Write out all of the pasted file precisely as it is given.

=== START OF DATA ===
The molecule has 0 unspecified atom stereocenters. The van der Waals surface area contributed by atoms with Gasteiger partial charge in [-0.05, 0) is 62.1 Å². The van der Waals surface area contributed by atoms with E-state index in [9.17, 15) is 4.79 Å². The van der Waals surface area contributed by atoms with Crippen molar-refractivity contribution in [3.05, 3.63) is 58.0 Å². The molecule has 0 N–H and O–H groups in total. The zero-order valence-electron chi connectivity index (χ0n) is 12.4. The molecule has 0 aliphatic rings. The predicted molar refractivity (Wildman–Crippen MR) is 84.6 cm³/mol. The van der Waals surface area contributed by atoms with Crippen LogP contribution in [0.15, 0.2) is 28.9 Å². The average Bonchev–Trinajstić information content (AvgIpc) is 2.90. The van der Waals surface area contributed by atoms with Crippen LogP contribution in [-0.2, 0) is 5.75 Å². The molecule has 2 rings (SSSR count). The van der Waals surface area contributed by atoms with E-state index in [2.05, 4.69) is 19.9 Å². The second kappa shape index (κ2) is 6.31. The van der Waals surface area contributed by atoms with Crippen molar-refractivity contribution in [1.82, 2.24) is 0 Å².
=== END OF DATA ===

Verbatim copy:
The molecule has 0 unspecified atom stereocenters. The van der Waals surface area contributed by atoms with Gasteiger partial charge in [-0.05, 0) is 62.1 Å². The van der Waals surface area contributed by atoms with E-state index in [9.17, 15) is 4.79 Å². The van der Waals surface area contributed by atoms with Crippen molar-refractivity contribution in [3.05, 3.63) is 58.0 Å². The molecule has 0 N–H and O–H groups in total. The zero-order valence-electron chi connectivity index (χ0n) is 12.4. The molecule has 0 aliphatic rings. The predicted molar refractivity (Wildman–Crippen MR) is 84.6 cm³/mol. The van der Waals surface area contributed by atoms with Crippen LogP contribution in [0.15, 0.2) is 28.9 Å². The average Bonchev–Trinajstić information content (AvgIpc) is 2.90. The van der Waals surface area contributed by atoms with Crippen LogP contribution in [-0.2, 0) is 5.75 Å². The molecule has 2 rings (SSSR count). The van der Waals surface area contributed by atoms with E-state index in [2.05, 4.69) is 19.9 Å². The second kappa shape index (κ2) is 6.31. The van der Waals surface area contributed by atoms with Crippen molar-refractivity contribution in [1.82, 2.24) is 0 Å².